2. Ordinary glassware Has less precise volume calibrations and are
used whenever the volumes do not have to be measured as accurately.
3. Disposable glasswareIt is used to transfer or hold liquids
temporarily and may not contain any volume markings.
Volumetric glassware :
volumetric flasks Ordinary glassware:
graduated cylinders Disposable glassware (or plastic ware)
How to read the level of liquid in glassware:
• The “meniscus” of a liquid refers to the curvature of the liquid surface in a narrow container.
• If the surface of the liquid is concave (as in water), the liquid level is measured using the bottom of the meniscus.
• If the surface is convex (upward curving) as in mercury, the liquid level is read from the top of the meniscus.
• It is important to position the eye at the same level as the meniscus to avoid a parallax error.
Care of glassware: Glassware should be washed with a mild soap solution,
rinsed with tap water, and then rinsed with distilled water. If beads of water stick to the inside walls, it be should be cleaned again.
If glassware is to be dried, allow it to drain or use paper towels. NEVER SLING GLASSWARE TO REMOVE WATER.
NEVER TAP GLASSWARE AGAINST THE SIDE OF THE SINK.
A buret or pipet should be rinsed with a small amount of the solution to be used to remove any water droplets from the glass walls.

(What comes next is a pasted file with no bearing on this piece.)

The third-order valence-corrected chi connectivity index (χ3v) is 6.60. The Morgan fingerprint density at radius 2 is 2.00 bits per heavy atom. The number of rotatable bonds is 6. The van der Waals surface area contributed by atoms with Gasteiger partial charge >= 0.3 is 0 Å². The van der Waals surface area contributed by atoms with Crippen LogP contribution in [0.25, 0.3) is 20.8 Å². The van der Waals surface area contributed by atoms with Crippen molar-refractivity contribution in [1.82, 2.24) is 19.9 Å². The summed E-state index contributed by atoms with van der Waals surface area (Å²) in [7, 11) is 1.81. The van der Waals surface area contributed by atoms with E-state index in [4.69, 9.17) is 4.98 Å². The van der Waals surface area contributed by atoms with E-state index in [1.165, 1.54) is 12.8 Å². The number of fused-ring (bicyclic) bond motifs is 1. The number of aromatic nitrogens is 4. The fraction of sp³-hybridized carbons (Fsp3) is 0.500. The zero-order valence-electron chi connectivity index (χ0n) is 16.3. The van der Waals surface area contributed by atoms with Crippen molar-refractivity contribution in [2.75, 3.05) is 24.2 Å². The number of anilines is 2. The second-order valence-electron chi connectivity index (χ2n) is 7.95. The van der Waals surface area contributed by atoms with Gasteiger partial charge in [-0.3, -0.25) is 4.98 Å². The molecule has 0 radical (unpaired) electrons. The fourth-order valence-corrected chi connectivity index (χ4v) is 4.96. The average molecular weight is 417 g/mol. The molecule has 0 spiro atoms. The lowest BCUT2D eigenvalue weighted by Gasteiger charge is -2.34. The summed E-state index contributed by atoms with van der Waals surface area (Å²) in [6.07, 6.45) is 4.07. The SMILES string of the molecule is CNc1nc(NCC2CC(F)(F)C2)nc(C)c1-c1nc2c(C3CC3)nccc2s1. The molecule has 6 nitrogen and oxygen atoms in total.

Burets: Burets must be read to the hundredths of a milliliter.
Note that the liquid level markings begin at the top or open end. This is because the buret is designed to deliver liquids.
All volumes are measured as the DIFFERENCE between an initial and final reading.
Changes affecting the orifice will affect reproducibility; a buret with a chipped or fire-polished tip should not be employed for accurate work. Drainage errors are usually minimized if the tip is constricted so that the meniscus falls at a rate not exceeding 0.5 cm/sec.
Volumetric flasks are designed to contain a specified volume of liquid.
Rather than technique, the principal source of error is variation in temperature, which causes enough expansion or contraction of aqueous solutions to give errors on the order of 0.1% per 5 degrees C.
Volumetric pipets are used to deliver precisely a single, definite volume of liquid.
The tip must meet stringent requirements because drainage time is controlled by the diameter of the tip.
The amount of liquid delivered depends on how a pipet is used; accuracies of 1 part per 1000 can be attained readily, provided the pipets are used in a reproducible manner.
Burets Burets are designed to accurately deliver measurable
volumes of liquid, particularly for titrations.
A 50-mL buret, the most common size, has 0.1-mL graduations along its length and can be read by interpolation to the nearest 0.01 mL.
Changes affecting the orifice will affect reproducibility; a buret with a chipped or fire-polished tip should not be employed for accurate work.
Drainage errors are usually minimized if the tip is constricted so that the meniscus falls at a rate not exceeding 0.5 cm/sec.